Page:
Style: American Amber/Red Ale
Trivia: According to the brewery website, “You might not look forward to the colder months of the year, but this brew is guaranteed to warm your insides. Careful, it may even warm your heart towards Winter as a whole. Our Winter Ale is a hearty and robust amber ale. Brewed to chase away the chill of cool Winter nights, it’s created with pale, Vienna, crystal and chocolate malts. This uncommon amber is brewed with a tasty balance of malt and hops, only during the cold months of the year. One of our most popular seasonal specialties, just remember this special ale is gone with Winter’s winds.”
Random: I am definitely not looking forward to going to work tomorrow.
This brew poured with a finger of tan head that was slow to dissipate, but left lots of lacing on the glass. The body was a deep sienna color with low carbonation visible. The nose was mellow with some nutty malts and not much else to it. The taste was luckily better. I got some toasty bready malts going on with almonds and hazelnuts. There was also a touch of prunes and dark fruit with some chocolate present as well. After a bunch of sips, I found some nutmeg as well. The body was thick and definitely needed more carbonation. The finish was quick and nutty without any booze warming, despite higher than average ABV. This beer was decent, but it wasn’t mind-blowing. I wouldn’t rush back to have it again.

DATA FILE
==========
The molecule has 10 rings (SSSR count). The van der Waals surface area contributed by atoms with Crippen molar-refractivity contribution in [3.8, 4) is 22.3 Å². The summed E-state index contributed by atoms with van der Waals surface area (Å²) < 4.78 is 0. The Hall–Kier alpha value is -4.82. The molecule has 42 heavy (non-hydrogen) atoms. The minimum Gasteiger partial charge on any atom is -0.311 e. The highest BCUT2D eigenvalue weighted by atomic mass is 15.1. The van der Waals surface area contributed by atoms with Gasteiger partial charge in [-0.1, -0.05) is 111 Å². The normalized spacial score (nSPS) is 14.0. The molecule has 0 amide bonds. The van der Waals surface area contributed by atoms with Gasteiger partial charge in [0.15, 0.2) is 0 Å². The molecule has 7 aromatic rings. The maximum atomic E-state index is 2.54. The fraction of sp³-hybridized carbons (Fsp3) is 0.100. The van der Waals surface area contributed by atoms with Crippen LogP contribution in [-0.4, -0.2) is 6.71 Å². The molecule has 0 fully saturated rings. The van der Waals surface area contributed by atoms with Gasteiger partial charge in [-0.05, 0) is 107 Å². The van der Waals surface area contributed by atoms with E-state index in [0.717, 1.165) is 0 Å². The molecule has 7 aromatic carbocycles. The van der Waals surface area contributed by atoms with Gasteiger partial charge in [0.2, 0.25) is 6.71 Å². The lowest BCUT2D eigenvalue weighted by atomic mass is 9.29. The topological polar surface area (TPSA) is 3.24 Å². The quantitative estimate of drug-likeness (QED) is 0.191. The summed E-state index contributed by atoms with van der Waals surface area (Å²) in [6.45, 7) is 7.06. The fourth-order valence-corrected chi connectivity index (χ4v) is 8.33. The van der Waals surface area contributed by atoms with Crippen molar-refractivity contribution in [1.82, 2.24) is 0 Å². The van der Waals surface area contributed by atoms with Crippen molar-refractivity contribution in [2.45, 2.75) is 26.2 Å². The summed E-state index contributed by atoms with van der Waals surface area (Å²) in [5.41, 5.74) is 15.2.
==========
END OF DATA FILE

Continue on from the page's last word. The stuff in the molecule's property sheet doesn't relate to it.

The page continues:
It’s Monday, which is normally my day off. What isn’t normal is that the lawyer has a snow day and gets to be home with me too. When all was said and done we got approximately a half an inch of snow. I was happy with this as I’m really, really sick of the snow. Anyways, I had this brew over the weekend. Let’s see how this one went.
Style: Munich Helles Lager